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Business

German firms fall behind the digital curve

A specter is haunting Germany's small- and mid-sized businesses - the specter of digitalization. Managers know they must modernize their firms' operations in the digital age, but they are still too reluctant to do so.

Germany's renowned Mittelstand is practically synonymous with precision, patience and prudence. That renowned Teutonic reserve was what helped Germany go from being the sick man of Europe in the early 2000s to the Continent's economic motor.

But in the age of the Internet of Things and Big Data, an appreciation for such traditional values has been replaced by a need for innovation, risk-taking and creativity. And Germany is falling behind, a new study showed Tuesday.

Asked whether they appreciated the potential of digitalization for German companies, 86 percent of managers responded that, yes, they did. But with pressure to reduce costs and increase productivity so high, 63 percent of respondents admitted they had so far neglected to sufficiently innovate. The study was carried out by pollster TNS Infratest for Germany's Commerzbank.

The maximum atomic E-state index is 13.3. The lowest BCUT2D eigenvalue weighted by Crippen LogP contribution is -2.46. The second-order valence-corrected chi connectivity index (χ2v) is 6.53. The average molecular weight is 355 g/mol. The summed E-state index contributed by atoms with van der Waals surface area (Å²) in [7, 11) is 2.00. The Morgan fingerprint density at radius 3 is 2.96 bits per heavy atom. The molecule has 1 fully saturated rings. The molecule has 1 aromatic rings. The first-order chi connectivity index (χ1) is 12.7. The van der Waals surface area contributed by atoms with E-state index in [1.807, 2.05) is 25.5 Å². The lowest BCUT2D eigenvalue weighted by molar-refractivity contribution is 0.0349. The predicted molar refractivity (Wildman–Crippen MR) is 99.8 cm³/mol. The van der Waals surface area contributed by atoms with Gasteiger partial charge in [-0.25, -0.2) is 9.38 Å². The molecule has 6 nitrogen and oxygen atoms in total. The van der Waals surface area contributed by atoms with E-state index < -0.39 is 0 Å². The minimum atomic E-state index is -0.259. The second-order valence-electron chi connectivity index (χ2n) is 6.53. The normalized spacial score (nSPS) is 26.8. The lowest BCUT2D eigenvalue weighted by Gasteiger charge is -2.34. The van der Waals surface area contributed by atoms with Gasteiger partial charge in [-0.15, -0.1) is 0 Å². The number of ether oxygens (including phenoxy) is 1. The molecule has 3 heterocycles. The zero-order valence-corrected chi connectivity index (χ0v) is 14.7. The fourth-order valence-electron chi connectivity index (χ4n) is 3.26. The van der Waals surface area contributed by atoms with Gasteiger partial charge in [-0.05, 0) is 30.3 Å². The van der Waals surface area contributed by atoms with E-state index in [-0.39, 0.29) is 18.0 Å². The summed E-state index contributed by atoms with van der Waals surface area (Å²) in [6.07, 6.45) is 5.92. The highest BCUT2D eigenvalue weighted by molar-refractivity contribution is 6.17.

Complexity and cost outweigh opportunities

Bosses understand the opportunities - and the risks - associated with interconnected machines within the Internet of Things or the importance of data protection in the face of Big Data. But the complexity of computer programming and the cost of modernization have so far been deterrents.

Just over half of respondents said they viewed the complexity of new technology as one of the biggest hurdles to digitalization, while 50 percent said they were put off by the cost of necessary investments to make their operations state-of-the-art.

If it sounds like many German companies are behind the curve - it's because they are, the study found. Most of the managers surveyed said they felt overwhelmed by the pace of technological advancement.

"Individualized, automated production or the linking-up of the value chain have been implemented by only a few companies," said Markus Beumer, a member of Commerzbank's board of managing directors.

Those companies were largely concentrated in Hamburg and Berlin, which for years has attracted young entrepeneurs to its start-up scene, as well as Germany's industrially strong southern states of Bayern and Baden-Württemberg.

cjc/hg (Reuters, Commerzbank)